Bans on texting while driving don't reduce crashes, study says

Few dispute that texting while driving is risky. But the usual solution – laws banning behind-the-wheel texting – has not made a dent in the number of car crashes, according to new safety findings.

Ann Hermes/The Christian Science Monitor/File
A woman answers her cell phone during rush hour traffic in Copley square in downtown Boston, MA, in this July 18, 2008 file photo.

State laws prohibiting texting while driving have not reduced car crashes, and in some places may have actually increased the number of accidents, says new safety research released Tuesday.

The findings, which have intensified the debate over how to combat the problem of distracted driving, come from the Highway Loss Data Institute and are scheduled to be presented at Tuesday’s annual meeting of the Governors Highway Safety Association.

US Department of Transportation Secretary Ray LaHood called the study “misleading,” and released a statement saying that his department’s research showed that distracted driving laws could, in fact, reduce crashes.

Secretary LaHood has made the growing campaign against “distracted driving” – a category that can include everything from adjusting the car radio to talking on a cellphone – one of his pet causes. Last week, his department hosted the second annual Distracted Driving Summit, during which he praised states for implementing more laws against cellphone use behind the wheel, and called for increased regulations to combat what he termed an “epidemic” on America’s roads. Thirty states plus Washington, D.C., now prohibit texting while driving.

While safety researchers agree that texting behind the wheel is dangerous, concern is growing that cellphone laws do not equal safer roads.

“There is a lot of media attention on the topic in general, but it’s difficult to find specific policy solutions,” says Fernando Wilson, an assistant professor at the University of North Texas in Denton. Last week, his study showing that texting while driving had increased auto fatalities by more than 16,000 between 2001 and 2007 was published in the American Journal of Public Health.

“It’s a much more difficult enforcement problem than drunk driving, for instance," he says. "A driver will drive normally for a long period of time, then erratically for short periods of time when they’re texting. With drunk driving you can use check points – you can’t do that so much with cellphone use.”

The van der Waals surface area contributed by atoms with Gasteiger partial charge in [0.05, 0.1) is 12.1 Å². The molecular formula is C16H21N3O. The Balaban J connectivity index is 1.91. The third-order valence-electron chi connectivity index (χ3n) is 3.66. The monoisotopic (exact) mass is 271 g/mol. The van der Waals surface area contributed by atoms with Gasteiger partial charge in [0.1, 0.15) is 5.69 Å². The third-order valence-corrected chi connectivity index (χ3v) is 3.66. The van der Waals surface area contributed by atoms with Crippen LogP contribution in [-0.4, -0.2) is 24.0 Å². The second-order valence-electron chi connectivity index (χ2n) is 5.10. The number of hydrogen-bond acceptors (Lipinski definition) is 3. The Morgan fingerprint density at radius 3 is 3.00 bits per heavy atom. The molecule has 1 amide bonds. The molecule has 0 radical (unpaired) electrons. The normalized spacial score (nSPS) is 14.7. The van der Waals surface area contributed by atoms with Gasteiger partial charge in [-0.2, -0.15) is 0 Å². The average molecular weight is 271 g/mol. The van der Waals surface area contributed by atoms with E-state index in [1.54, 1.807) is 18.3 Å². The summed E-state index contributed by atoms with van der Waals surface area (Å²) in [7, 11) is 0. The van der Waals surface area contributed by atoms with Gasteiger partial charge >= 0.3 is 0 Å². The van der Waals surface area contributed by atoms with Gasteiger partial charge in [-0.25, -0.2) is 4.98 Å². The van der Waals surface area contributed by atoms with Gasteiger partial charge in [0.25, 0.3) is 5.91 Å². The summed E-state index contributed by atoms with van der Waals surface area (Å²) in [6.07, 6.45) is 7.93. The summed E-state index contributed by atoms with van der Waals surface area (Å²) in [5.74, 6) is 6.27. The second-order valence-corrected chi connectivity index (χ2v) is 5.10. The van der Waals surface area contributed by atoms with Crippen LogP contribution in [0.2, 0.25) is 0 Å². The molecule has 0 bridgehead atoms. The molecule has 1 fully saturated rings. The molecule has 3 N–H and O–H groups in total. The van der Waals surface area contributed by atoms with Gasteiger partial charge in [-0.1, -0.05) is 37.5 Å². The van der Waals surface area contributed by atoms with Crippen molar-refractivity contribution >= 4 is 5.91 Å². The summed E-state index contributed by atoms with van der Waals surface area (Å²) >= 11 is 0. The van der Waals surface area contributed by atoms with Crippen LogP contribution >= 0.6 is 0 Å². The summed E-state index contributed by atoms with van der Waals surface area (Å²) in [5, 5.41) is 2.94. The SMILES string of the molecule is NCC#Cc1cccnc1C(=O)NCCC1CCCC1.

The new study from the Highway Loss Data Institute, which is funded by insurers, also suggests problems with enforcement of the bans, says Anne Fleming, spokeswoman for the affiliated Insurance Institute for Highway Safety.

“There are various issues, and enforcement is definitely one of them,” she says. “It’s difficult to see if someone is using a phone. It’s definitely difficult to see if they’re texting. And if drivers don’t believe they are going to be caught, compliance isn’t as high.”

A recent study from the Automobile Club of Southern California, for instance, found that texting while driving doubled in California after the state implemented its January 2009 texting ban. And drivers who do adhere to texting bans might be replacing one distracted driving behavior with another, Ms. Fleming says.

“The trouble is that texting and using a cellphone while driving is definitely hazardous,” she says. “Nobody argues that. The danger in putting all the emphasis on laws is that it is being done to the exclusion of something else that would be more effective.”

Many safety experts say technological solutions such as anticollision devices in cars, or GPS tracking tools that let parents monitor their teenagers’ cellphone use, could be most effective in fighting texting while driving.

The research presented Tuesday analyzes insurance claims in four states, and compares crash numbers before and after those states passed antitexting laws. It also compares those numbers with data from neighboring states that did not have texting bans. In each of the antitexting states – Washington, Minnesota, California, and Louisiana – crash numbers either remained the same or increased. And in all four, accidents increased among drivers younger than 25 – the group most likely to text behind the wheel. The researchers speculated that if texting drivers held their phones lower to avoid detection, the amount of visual distraction increased significantly.

The results “call into question the way policy-makers are trying to address the problem of distracted driving crashes,” said Adrian Lund, president of the Insurance Institute for Highway Safety, in a statement. “They’re focusing on a single manifestation of distracted driving and banning it. This ignores the endless sources of distraction and relies on a ban … to solve the whole problem.”

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